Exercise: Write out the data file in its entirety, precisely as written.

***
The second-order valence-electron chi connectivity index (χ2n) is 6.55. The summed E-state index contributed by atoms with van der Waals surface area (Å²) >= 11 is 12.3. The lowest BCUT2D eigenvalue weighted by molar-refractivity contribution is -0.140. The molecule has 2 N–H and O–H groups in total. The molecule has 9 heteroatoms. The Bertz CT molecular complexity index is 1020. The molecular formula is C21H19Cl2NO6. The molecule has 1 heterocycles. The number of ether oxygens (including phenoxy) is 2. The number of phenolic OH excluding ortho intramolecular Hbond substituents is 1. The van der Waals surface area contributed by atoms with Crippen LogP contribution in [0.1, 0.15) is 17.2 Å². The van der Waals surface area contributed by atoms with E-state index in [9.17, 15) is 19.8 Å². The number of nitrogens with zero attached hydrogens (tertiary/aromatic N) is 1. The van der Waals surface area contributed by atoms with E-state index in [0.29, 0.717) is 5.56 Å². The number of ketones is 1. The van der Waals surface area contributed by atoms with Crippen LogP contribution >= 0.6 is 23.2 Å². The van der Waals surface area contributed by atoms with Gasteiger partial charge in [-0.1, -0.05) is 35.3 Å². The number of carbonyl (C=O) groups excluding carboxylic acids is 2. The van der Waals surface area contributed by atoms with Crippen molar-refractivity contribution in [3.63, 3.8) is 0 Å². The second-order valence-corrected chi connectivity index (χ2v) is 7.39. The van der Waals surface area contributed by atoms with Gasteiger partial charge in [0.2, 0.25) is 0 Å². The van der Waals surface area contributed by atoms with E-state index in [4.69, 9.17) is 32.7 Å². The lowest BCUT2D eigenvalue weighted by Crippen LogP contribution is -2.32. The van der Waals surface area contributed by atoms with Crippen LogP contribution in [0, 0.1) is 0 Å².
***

The second-order valence-electron chi connectivity index (χ2n) is 6.55. The summed E-state index contributed by atoms with van der Waals surface area (Å²) >= 11 is 12.3. The lowest BCUT2D eigenvalue weighted by molar-refractivity contribution is -0.140. The molecule has 2 N–H and O–H groups in total. The molecule has 9 heteroatoms. The Bertz CT molecular complexity index is 1020. The molecular formula is C21H19Cl2NO6. The molecule has 1 heterocycles. The number of ether oxygens (including phenoxy) is 2. The number of phenolic OH excluding ortho intramolecular Hbond substituents is 1. The van der Waals surface area contributed by atoms with Crippen LogP contribution in [0.1, 0.15) is 17.2 Å². The van der Waals surface area contributed by atoms with E-state index in [9.17, 15) is 19.8 Å². The number of nitrogens with zero attached hydrogens (tertiary/aromatic N) is 1. The van der Waals surface area contributed by atoms with E-state index in [0.29, 0.717) is 5.56 Å². The number of ketones is 1. The van der Waals surface area contributed by atoms with Crippen LogP contribution >= 0.6 is 23.2 Å². The van der Waals surface area contributed by atoms with Gasteiger partial charge in [-0.1, -0.05) is 35.3 Å². The number of carbonyl (C=O) groups excluding carboxylic acids is 2. The van der Waals surface area contributed by atoms with Crippen molar-refractivity contribution in [3.63, 3.8) is 0 Å². The second-order valence-corrected chi connectivity index (χ2v) is 7.39. The van der Waals surface area contributed by atoms with Gasteiger partial charge in [0.2, 0.25) is 0 Å². The van der Waals surface area contributed by atoms with E-state index in [4.69, 9.17) is 32.7 Å². The lowest BCUT2D eigenvalue weighted by Crippen LogP contribution is -2.32. The van der Waals surface area contributed by atoms with Crippen LogP contribution in [0, 0.1) is 0 Å².